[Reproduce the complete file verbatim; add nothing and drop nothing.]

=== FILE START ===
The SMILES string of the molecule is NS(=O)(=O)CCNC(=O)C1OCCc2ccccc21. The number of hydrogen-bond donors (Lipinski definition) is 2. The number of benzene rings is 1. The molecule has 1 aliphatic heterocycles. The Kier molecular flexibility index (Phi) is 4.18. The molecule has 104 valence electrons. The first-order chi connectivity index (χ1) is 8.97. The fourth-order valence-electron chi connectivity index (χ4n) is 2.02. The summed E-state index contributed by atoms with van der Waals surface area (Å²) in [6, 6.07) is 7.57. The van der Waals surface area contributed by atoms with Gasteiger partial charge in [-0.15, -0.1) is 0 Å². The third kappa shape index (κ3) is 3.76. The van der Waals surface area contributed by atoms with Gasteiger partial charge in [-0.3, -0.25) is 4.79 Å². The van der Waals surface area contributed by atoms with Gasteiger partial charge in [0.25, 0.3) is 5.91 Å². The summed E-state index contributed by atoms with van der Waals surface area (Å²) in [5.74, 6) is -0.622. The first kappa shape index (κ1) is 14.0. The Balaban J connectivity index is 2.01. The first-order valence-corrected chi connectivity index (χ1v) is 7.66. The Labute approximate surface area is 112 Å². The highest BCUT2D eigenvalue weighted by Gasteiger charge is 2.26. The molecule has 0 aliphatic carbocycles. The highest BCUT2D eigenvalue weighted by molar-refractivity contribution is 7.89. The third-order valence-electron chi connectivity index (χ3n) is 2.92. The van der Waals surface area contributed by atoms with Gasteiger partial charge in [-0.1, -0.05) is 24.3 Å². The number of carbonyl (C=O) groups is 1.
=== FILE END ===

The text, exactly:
The SMILES string of the molecule is NS(=O)(=O)CCNC(=O)C1OCCc2ccccc21. The number of hydrogen-bond donors (Lipinski definition) is 2. The number of benzene rings is 1. The molecule has 1 aliphatic heterocycles. The Kier molecular flexibility index (Phi) is 4.18. The molecule has 104 valence electrons. The first-order chi connectivity index (χ1) is 8.97. The fourth-order valence-electron chi connectivity index (χ4n) is 2.02. The summed E-state index contributed by atoms with van der Waals surface area (Å²) in [6, 6.07) is 7.57. The van der Waals surface area contributed by atoms with Gasteiger partial charge in [-0.15, -0.1) is 0 Å². The third kappa shape index (κ3) is 3.76. The van der Waals surface area contributed by atoms with Gasteiger partial charge in [-0.3, -0.25) is 4.79 Å². The van der Waals surface area contributed by atoms with Gasteiger partial charge in [0.25, 0.3) is 5.91 Å². The summed E-state index contributed by atoms with van der Waals surface area (Å²) in [5.74, 6) is -0.622. The first kappa shape index (κ1) is 14.0. The Balaban J connectivity index is 2.01. The first-order valence-corrected chi connectivity index (χ1v) is 7.66. The Labute approximate surface area is 112 Å². The highest BCUT2D eigenvalue weighted by Gasteiger charge is 2.26. The molecule has 0 aliphatic carbocycles. The highest BCUT2D eigenvalue weighted by molar-refractivity contribution is 7.89. The third-order valence-electron chi connectivity index (χ3n) is 2.92. The van der Waals surface area contributed by atoms with Gasteiger partial charge in [-0.1, -0.05) is 24.3 Å². The number of carbonyl (C=O) groups is 1.